How to Knock Out Dull Dialogue In Your Novel Manuscript

How to Knock Out Dull Dialogue In Your Novel Manuscript

How to Knock Out Dull Dialogue In Your Novel Manuscript
Image by Jurgen Appelo

How to Knock Out Dull Dialogue In Your Novel Manuscript

Sometime during our writing career, most of us learned that we need to write realistic dialogue. We need to have our characters speak like real people. And not only that, but they also need to resemble their corresponding types of character. So, if a character is a rock 'n roll singer, he needs to speak and act like one. A character that is a drug addict should resemble a drug addict. And a character that is a concert pianist should resemble a pianist.

But then we learned this little piece of advice from Elmore Leonard: leave out the parts people skip.

Hmm. Sounds a bit like a contradiction. But… it's not that the advice is wrong or that it contradicts Mr. Leonard's advice; it's that, somewhere along the line, we misinterpreted the advice.

To write a compelling story, it needs realism. Something that will allow readers to feel connected. But we also need to leave out the parts that will bore our readers to death. And that includes commonplace things relating to everyday life. Things like small talk in dialogue.

Small talk can be fine in real life (although I'm sure we all know at least one person who can't stand it). But add it to a story, and your readers will likely get so fed up, they'll put your book down. I don't know about you, but that's not my goal.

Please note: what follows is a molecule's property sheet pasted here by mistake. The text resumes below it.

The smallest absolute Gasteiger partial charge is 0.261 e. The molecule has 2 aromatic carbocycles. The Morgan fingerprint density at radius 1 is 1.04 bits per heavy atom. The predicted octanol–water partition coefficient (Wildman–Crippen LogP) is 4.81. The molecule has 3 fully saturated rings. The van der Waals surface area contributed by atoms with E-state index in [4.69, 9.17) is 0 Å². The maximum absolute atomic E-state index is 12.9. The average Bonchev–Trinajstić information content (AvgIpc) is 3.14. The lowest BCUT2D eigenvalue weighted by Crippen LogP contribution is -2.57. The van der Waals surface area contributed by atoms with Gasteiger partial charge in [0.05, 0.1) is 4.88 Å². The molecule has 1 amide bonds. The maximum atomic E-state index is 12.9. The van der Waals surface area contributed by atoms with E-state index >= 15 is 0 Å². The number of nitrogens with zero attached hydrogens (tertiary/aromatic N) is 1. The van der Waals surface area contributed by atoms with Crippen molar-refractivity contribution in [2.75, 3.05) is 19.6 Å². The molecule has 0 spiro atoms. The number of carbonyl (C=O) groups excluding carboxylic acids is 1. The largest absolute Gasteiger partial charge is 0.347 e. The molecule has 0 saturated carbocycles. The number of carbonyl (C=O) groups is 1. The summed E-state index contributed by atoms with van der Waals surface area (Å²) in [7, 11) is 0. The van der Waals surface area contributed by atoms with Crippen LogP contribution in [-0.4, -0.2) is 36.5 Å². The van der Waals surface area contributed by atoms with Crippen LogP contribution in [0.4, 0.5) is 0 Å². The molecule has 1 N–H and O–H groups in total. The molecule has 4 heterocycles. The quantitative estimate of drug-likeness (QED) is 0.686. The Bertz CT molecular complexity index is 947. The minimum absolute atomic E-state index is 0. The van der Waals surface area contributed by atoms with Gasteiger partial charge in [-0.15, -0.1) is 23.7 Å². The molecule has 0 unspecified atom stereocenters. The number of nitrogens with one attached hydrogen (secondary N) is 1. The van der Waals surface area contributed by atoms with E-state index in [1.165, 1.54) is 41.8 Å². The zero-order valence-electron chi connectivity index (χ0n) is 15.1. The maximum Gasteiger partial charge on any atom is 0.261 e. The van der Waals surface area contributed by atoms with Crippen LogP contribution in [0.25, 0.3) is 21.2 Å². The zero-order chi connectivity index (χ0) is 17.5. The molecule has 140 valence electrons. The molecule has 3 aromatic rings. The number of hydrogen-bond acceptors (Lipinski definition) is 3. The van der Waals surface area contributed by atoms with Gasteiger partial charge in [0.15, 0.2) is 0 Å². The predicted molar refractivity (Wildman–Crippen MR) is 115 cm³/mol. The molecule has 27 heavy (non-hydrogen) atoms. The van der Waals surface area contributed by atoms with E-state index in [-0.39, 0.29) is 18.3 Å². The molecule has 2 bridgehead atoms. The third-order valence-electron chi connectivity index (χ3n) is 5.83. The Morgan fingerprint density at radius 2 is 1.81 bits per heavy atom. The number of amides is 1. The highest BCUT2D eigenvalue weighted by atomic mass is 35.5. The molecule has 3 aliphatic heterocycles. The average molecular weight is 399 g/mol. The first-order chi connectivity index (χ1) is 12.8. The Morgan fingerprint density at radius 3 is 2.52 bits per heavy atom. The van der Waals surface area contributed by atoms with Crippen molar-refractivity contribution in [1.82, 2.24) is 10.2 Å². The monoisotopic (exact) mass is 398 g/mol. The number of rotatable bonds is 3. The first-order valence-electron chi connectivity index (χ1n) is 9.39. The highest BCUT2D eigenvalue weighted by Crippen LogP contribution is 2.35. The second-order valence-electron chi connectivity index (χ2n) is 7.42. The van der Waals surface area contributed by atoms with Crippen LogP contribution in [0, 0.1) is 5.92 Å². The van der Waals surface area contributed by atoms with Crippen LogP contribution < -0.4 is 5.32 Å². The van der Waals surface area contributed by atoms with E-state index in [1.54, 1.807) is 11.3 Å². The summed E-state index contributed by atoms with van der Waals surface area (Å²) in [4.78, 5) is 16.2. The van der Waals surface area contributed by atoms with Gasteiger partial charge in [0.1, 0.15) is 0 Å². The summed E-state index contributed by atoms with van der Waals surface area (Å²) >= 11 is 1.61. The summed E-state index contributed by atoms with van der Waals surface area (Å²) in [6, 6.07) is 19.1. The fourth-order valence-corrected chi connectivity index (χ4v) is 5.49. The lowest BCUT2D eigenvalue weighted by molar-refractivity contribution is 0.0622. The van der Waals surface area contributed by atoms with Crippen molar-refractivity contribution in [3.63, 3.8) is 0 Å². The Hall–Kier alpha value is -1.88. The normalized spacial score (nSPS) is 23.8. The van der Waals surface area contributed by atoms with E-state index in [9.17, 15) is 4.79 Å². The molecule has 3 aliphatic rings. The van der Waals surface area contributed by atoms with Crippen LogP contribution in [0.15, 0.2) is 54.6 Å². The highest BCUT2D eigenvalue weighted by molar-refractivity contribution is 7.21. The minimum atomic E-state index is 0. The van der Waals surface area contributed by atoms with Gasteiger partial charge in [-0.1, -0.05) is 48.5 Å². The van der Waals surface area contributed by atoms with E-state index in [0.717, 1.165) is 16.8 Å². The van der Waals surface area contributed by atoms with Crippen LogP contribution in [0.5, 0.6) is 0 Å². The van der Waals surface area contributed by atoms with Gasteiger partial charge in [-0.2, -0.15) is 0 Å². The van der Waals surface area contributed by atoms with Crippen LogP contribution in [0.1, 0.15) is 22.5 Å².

One of the easiest ways to knock out dull dialogue is to remove the niceties. The lines like, "Hi, how are you?" and "I'm fine. How are you?" Nobody wants to read that. It slows down a scene and distracts the reader. Readers can create their own images if we simply summarize the initial greeting. Unless commonplace dialogue reveals vital information or advances the plot, it needs to go. All dialogue needs to be used in a meaningful way.

You might be wondering how you can make a scene realistic if you can't include commonplace dialogue. The truth is, you don't need it. Instead of focusing so much on using a word-for-word approach to record every detail, focus on the parts of a conversation that advances the plot or serves the characterization. What information or character trait *must* be conveyed in order for the story to make sense?

The more you make the dialogue meaningful, the tighter the prose will become. And that's what will help you keep your readers engaged until the last page. 

Jody Calkins
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